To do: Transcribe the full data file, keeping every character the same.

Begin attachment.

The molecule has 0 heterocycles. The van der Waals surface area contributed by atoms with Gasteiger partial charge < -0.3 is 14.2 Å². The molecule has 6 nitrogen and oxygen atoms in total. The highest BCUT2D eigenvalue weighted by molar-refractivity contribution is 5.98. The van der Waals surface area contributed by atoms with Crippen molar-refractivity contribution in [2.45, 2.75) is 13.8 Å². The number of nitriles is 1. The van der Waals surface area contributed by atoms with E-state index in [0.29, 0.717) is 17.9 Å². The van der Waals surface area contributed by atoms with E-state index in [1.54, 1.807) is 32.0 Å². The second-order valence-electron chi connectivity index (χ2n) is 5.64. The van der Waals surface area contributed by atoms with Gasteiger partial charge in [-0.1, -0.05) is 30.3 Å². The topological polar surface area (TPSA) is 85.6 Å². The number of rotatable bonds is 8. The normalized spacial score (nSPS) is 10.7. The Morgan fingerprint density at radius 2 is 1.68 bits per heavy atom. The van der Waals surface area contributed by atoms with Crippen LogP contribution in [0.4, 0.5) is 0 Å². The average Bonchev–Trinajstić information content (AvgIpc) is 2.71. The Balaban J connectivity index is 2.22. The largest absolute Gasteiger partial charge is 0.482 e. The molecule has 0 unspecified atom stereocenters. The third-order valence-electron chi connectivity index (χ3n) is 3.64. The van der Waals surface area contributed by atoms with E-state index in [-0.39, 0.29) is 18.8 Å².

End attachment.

The molecule has 0 heterocycles. The van der Waals surface area contributed by atoms with Gasteiger partial charge < -0.3 is 14.2 Å². The molecule has 6 nitrogen and oxygen atoms in total. The highest BCUT2D eigenvalue weighted by molar-refractivity contribution is 5.98. The van der Waals surface area contributed by atoms with Crippen molar-refractivity contribution in [2.45, 2.75) is 13.8 Å². The number of nitriles is 1. The van der Waals surface area contributed by atoms with E-state index in [0.29, 0.717) is 17.9 Å². The van der Waals surface area contributed by atoms with E-state index in [1.54, 1.807) is 32.0 Å². The second-order valence-electron chi connectivity index (χ2n) is 5.64. The van der Waals surface area contributed by atoms with Gasteiger partial charge in [-0.1, -0.05) is 30.3 Å². The topological polar surface area (TPSA) is 85.6 Å². The number of rotatable bonds is 8. The normalized spacial score (nSPS) is 10.7. The Morgan fingerprint density at radius 2 is 1.68 bits per heavy atom. The van der Waals surface area contributed by atoms with Crippen LogP contribution in [0.4, 0.5) is 0 Å². The average Bonchev–Trinajstić information content (AvgIpc) is 2.71. The Balaban J connectivity index is 2.22. The largest absolute Gasteiger partial charge is 0.482 e. The molecule has 0 unspecified atom stereocenters. The third-order valence-electron chi connectivity index (χ3n) is 3.64. The van der Waals surface area contributed by atoms with E-state index in [-0.39, 0.29) is 18.8 Å².